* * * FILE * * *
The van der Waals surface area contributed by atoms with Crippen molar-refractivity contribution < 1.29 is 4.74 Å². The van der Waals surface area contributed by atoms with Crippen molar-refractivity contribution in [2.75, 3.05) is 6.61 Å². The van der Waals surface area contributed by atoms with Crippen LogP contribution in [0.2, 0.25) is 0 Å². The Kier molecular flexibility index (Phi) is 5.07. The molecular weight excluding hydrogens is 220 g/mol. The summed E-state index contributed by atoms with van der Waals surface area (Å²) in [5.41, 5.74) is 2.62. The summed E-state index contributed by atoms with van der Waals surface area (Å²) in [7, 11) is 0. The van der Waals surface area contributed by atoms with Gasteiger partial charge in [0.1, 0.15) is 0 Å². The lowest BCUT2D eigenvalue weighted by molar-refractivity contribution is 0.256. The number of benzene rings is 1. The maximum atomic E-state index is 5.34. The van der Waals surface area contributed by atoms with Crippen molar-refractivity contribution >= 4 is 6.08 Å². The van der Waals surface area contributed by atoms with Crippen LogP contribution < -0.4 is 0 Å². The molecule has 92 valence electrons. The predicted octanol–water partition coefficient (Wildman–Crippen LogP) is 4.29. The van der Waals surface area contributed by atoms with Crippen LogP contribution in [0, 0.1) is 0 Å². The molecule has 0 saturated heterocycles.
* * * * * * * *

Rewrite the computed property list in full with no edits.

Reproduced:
The van der Waals surface area contributed by atoms with Crippen molar-refractivity contribution < 1.29 is 4.74 Å². The van der Waals surface area contributed by atoms with Crippen molar-refractivity contribution in [2.75, 3.05) is 6.61 Å². The van der Waals surface area contributed by atoms with Crippen LogP contribution in [0.2, 0.25) is 0 Å². The Kier molecular flexibility index (Phi) is 5.07. The molecular weight excluding hydrogens is 220 g/mol. The summed E-state index contributed by atoms with van der Waals surface area (Å²) in [5.41, 5.74) is 2.62. The summed E-state index contributed by atoms with van der Waals surface area (Å²) in [7, 11) is 0. The van der Waals surface area contributed by atoms with Gasteiger partial charge in [0.1, 0.15) is 0 Å². The lowest BCUT2D eigenvalue weighted by molar-refractivity contribution is 0.256. The number of benzene rings is 1. The maximum atomic E-state index is 5.34. The van der Waals surface area contributed by atoms with Crippen molar-refractivity contribution >= 4 is 6.08 Å². The van der Waals surface area contributed by atoms with Crippen LogP contribution < -0.4 is 0 Å². The molecule has 92 valence electrons. The predicted octanol–water partition coefficient (Wildman–Crippen LogP) is 4.29. The van der Waals surface area contributed by atoms with Crippen LogP contribution in [0, 0.1) is 0 Å². The molecule has 0 saturated heterocycles.